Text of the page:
Five myths about maths debunked

Giving children a decent mathematics education is about more than teaching numbers – it is about fighting unemployment and creating opportunities. It may also help save the planet, says one expert.

The South African Department of Basic Education is considering dropping mathematics as a compulsory promotion requirement for pupils in grades 1 to 9. This comes at a time when the country is rated second-last in the world in the most recent Trends in International Maths and Science Study (TIMSS). The role of mathematics in education is fiercely debated at many levels, with a few misconceptions being raised that urgently need debunking, says Professor David Taylor, a professional mathematician, and director of the African Institute of Financial Markets and Risk Management (AIFMRM) at the University of Cape Town.

“It is astounding how many misconceptions exist around mathematics,” says Professor Taylor. “If I had a rand for every time I heard someone say that you don’t really need maths, I’d be a wealthy man.”

He says a few of these misconceptions are:

1. Some people just can’t do maths

Nonsense. All people are born with the ability to do mathematics, says Simonyi professor for the public understanding of science and Professor of Mathematics at the University of Oxford, Marcus du Sautoy. Mathematics has to do with how the brain recognises patterns. Primitive humans had to spot danger quickly in the jungle and did so by detecting patterns – seeing something symmetrical could mean the face of an animal and, consequently, those sensitive to symmetry survived.

Pattern recognition is at the base of how we learn everything – languages, mathematics, music, art, etc. Professor Taylor says mathematics is just another language. “In fact, it is the most comprehensible language because there are never exceptions to the rule.” He debunks the idea that some people are creative and others more scientific. “The most creative people who ever lived, artists like Leonardo da Vinci and Michelangelo, were great mathematicians and composers like Bach and Beethoven had a non-trivial understanding of mathematics.”

2. You don’t need maths to be successful in life

This may have been the case thirty years ago. But the modern world is driven by an Internet ruled by algorithms, complex cellphone technology and banks governed by complicated regulations. Entrepreneurs and innovators coming up with novel ideas to solve the problems affecting communities need to understand how to model ideas and designs, how to draw up business plans and calculate risks. Potential investors and stock traders must comprehend the statistics of markets.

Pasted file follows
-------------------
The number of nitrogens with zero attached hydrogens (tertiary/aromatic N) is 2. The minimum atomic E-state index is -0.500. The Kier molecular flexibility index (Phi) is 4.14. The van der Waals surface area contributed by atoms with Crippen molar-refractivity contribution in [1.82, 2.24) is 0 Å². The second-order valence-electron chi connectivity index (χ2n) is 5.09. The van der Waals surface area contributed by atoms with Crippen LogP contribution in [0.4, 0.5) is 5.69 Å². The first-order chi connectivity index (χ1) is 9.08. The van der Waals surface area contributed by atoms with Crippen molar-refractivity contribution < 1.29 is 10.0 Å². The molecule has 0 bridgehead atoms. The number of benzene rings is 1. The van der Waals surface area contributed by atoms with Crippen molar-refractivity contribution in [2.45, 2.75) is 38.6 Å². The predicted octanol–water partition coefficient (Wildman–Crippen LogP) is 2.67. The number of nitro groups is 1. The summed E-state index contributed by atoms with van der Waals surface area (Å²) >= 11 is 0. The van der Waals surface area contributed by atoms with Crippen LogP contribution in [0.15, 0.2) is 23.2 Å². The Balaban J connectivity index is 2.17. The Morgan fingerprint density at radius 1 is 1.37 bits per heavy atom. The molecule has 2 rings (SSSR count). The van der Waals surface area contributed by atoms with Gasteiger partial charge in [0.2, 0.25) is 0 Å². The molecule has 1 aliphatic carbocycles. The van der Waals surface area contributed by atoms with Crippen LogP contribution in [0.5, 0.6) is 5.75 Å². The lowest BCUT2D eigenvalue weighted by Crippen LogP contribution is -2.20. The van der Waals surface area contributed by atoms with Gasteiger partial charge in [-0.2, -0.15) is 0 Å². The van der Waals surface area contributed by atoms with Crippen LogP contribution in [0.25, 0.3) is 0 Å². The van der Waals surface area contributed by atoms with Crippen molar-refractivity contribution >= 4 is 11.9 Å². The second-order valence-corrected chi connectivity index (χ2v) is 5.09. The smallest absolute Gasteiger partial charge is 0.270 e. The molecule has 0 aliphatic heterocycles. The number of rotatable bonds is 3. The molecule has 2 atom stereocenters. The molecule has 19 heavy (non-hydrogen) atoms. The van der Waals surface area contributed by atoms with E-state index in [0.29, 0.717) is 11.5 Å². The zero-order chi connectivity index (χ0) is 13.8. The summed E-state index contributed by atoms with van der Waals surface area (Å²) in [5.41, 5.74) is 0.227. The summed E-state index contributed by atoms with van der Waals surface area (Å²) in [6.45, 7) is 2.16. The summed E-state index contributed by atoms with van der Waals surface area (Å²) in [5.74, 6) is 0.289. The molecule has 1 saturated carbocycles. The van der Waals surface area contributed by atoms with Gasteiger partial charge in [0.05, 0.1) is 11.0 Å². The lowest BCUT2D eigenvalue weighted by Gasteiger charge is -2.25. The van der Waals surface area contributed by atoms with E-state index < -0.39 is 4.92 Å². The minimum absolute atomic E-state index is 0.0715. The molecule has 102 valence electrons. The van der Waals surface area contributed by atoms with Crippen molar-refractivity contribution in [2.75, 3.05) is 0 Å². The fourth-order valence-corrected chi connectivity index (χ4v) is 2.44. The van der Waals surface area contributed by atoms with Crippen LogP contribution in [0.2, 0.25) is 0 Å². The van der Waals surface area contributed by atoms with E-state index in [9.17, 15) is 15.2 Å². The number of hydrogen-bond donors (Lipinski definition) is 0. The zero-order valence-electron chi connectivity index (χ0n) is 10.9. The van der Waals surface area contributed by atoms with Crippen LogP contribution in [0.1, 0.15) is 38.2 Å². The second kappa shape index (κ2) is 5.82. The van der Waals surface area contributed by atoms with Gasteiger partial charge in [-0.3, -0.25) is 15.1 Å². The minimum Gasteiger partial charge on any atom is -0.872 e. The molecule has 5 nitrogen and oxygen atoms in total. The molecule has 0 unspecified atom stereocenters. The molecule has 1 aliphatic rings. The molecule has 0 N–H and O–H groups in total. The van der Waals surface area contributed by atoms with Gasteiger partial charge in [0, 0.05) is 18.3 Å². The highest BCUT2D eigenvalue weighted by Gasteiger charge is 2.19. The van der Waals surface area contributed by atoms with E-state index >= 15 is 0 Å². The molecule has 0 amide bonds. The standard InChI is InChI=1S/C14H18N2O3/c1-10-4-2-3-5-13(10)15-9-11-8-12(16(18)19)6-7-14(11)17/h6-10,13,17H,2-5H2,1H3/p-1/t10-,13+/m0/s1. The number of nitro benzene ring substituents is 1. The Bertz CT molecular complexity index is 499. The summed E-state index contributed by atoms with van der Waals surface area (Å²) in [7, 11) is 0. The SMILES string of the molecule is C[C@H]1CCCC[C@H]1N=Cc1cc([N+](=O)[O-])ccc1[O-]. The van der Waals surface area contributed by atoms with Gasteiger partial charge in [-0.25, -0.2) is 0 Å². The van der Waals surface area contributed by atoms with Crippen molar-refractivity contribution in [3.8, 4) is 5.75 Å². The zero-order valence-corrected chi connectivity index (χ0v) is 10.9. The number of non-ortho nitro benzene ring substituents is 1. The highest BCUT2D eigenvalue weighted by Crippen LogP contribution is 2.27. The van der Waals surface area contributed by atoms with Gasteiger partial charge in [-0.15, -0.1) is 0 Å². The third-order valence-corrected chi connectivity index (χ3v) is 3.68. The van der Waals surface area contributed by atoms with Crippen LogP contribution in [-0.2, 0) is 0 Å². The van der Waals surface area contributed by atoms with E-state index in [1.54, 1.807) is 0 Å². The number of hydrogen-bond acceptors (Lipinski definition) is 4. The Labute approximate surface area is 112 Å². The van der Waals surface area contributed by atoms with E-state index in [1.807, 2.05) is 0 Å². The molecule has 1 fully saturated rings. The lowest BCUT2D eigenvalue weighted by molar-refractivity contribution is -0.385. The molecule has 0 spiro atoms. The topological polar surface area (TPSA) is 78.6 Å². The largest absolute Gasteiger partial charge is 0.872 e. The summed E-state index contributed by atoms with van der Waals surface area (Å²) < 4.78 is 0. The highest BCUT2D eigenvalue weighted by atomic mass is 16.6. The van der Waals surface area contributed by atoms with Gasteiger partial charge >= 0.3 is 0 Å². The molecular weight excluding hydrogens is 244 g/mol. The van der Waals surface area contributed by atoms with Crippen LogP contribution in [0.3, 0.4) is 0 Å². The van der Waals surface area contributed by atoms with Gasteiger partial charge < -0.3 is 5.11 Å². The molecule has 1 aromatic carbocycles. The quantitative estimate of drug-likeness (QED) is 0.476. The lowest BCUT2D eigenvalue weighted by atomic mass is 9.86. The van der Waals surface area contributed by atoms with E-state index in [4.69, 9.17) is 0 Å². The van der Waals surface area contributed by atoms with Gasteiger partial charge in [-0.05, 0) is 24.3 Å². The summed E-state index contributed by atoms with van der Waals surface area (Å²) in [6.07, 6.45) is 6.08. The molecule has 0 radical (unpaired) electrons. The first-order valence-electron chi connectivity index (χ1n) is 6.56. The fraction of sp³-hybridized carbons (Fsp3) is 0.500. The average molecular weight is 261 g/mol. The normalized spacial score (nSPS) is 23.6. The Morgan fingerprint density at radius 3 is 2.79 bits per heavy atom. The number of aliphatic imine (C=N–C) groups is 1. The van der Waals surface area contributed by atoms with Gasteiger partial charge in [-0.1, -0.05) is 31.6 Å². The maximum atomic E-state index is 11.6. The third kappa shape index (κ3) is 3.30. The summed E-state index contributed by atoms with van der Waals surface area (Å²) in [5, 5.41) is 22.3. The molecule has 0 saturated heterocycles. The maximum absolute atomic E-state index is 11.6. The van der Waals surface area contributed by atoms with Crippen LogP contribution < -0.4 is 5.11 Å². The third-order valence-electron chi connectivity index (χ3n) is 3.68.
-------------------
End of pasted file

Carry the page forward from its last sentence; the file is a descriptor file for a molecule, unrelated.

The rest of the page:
To be successful in business today, CEOs and managers have to be able to decode financial statements, board reports and lengthy documents which all require some level of mathematical ability. Basel III, the latest international regulatory framework for banks, is a document of over 1000 pages. The first Basel accord, compiled in 1988, had fewer than 100 pages. This is an example of how financial complexity has grown over the last few decades.

3. Some cultures are better at maths

Wrong. Chinese people are not inherently maths whizzes. Research by the National Institutes of Health shows that human brains have consistently the same molecular architecture. While individual DNA differs across individuals and ethnicities, our brains are basically the same in structure – and potential – at birth.

The reason why the Chinese are better at math is quite simply that they work harder at it than many other cultures do. Chinese children begin learning multiplication at the age of seven, following a method of ancient Chinese scholars developed 2 200 years ago based on rote learning and repetition. Children spend more than 15 hours per week on maths, both in and outside the classroom.

4. Maths is impossibly difficult

Mathematics is hard. It is the marathon version of mental exercise. But it is not impossible. Professor du Sautoy says maths is like learning to play an instrument or doing sport. It requires practice. Nobody walks out onto the tennis court hitting an ace straight away. But as a muscle grows stronger with practice, the mind also becomes better at mathematics if it is applied consistently.

If you think you can’t do maths – then you probably can’t. In his book, Your Plastic Brain, Benjamin Kramer says, “Changing your thinking is the single most important factor in changing the way your brain is wired. There is simply no other activity which contributes more to brain rewiring, however, it is also the aspect which takes the most time and effort.”

5. Maths really isn’t important

Sir Francis Bacon said knowledge itself is power. To those who say maths isn’t important, the question has to be – to whom? To millions of South Africans, mathematical ability is key to progressing from informal housing to better living conditions, having access to good education, electricity and water supply, proper jobs and a decent income. Being able to work out percentages and comprehending compound interest is necessary for even basic transactions like buying a house or putting away money for children’s education. All of this while decent jobs are reducing in number.

Most importantly, teaching mathematics in schools is about the future, says Professor Taylor. It is about preparing children to deal with the world in 20, 50 and 100 years. What will the planet look like? Will there be enough water? Who will come up with solutions to the consequences of rising temperatures and dwindling food resources? “Mathematical ability is about more than getting a good job and making decent money,” says Professor Taylor. “It may be directly linked to our survival as a species.”

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